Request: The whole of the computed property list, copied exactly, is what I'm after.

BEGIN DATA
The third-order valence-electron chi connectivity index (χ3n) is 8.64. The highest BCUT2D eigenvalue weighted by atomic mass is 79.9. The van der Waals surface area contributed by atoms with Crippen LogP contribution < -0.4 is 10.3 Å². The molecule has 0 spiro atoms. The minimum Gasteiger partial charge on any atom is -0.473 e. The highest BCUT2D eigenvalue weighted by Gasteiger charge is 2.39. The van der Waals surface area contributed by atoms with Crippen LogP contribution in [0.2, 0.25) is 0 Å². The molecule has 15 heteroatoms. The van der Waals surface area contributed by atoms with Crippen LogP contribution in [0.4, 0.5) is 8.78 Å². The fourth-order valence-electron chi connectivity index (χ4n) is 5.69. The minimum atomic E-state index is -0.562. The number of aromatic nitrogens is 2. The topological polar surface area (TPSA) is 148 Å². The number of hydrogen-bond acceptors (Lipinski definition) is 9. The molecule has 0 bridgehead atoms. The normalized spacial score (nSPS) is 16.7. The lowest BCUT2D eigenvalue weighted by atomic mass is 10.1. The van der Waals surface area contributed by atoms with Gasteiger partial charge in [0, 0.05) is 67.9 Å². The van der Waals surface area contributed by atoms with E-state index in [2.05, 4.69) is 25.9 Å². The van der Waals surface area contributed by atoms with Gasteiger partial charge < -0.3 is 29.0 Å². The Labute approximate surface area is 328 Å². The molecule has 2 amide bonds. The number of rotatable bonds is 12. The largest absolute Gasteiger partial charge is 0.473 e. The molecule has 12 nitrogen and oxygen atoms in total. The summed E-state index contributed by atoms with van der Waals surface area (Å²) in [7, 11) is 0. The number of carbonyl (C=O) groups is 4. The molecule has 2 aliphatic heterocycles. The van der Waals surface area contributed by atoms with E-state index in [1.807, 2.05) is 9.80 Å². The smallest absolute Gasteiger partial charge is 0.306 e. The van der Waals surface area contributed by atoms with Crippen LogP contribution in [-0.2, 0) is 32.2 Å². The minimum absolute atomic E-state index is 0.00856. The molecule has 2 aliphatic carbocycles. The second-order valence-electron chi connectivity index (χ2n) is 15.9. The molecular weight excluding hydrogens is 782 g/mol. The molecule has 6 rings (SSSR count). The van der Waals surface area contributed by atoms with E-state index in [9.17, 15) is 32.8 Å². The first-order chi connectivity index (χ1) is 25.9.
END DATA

The third-order valence-electron chi connectivity index (χ3n) is 8.64. The highest BCUT2D eigenvalue weighted by atomic mass is 79.9. The van der Waals surface area contributed by atoms with Crippen LogP contribution < -0.4 is 10.3 Å². The molecule has 0 spiro atoms. The minimum Gasteiger partial charge on any atom is -0.473 e. The highest BCUT2D eigenvalue weighted by Gasteiger charge is 2.39. The van der Waals surface area contributed by atoms with Crippen LogP contribution in [0.2, 0.25) is 0 Å². The molecule has 15 heteroatoms. The van der Waals surface area contributed by atoms with Crippen LogP contribution in [0.4, 0.5) is 8.78 Å². The fourth-order valence-electron chi connectivity index (χ4n) is 5.69. The minimum atomic E-state index is -0.562. The number of aromatic nitrogens is 2. The topological polar surface area (TPSA) is 148 Å². The number of hydrogen-bond acceptors (Lipinski definition) is 9. The molecule has 0 bridgehead atoms. The normalized spacial score (nSPS) is 16.7. The lowest BCUT2D eigenvalue weighted by atomic mass is 10.1. The van der Waals surface area contributed by atoms with Gasteiger partial charge in [0, 0.05) is 67.9 Å². The van der Waals surface area contributed by atoms with E-state index in [2.05, 4.69) is 25.9 Å². The van der Waals surface area contributed by atoms with Gasteiger partial charge < -0.3 is 29.0 Å². The Labute approximate surface area is 328 Å². The molecule has 2 amide bonds. The number of rotatable bonds is 12. The largest absolute Gasteiger partial charge is 0.473 e. The molecule has 12 nitrogen and oxygen atoms in total. The summed E-state index contributed by atoms with van der Waals surface area (Å²) in [7, 11) is 0. The number of carbonyl (C=O) groups is 4. The molecule has 2 aliphatic heterocycles. The van der Waals surface area contributed by atoms with E-state index in [1.807, 2.05) is 9.80 Å². The smallest absolute Gasteiger partial charge is 0.306 e. The van der Waals surface area contributed by atoms with Crippen LogP contribution in [-0.2, 0) is 32.2 Å². The minimum absolute atomic E-state index is 0.00856. The molecule has 2 aliphatic carbocycles. The second-order valence-electron chi connectivity index (χ2n) is 15.9. The molecular weight excluding hydrogens is 782 g/mol. The molecule has 6 rings (SSSR count). The van der Waals surface area contributed by atoms with E-state index in [9.17, 15) is 32.8 Å². The first-order chi connectivity index (χ1) is 25.9.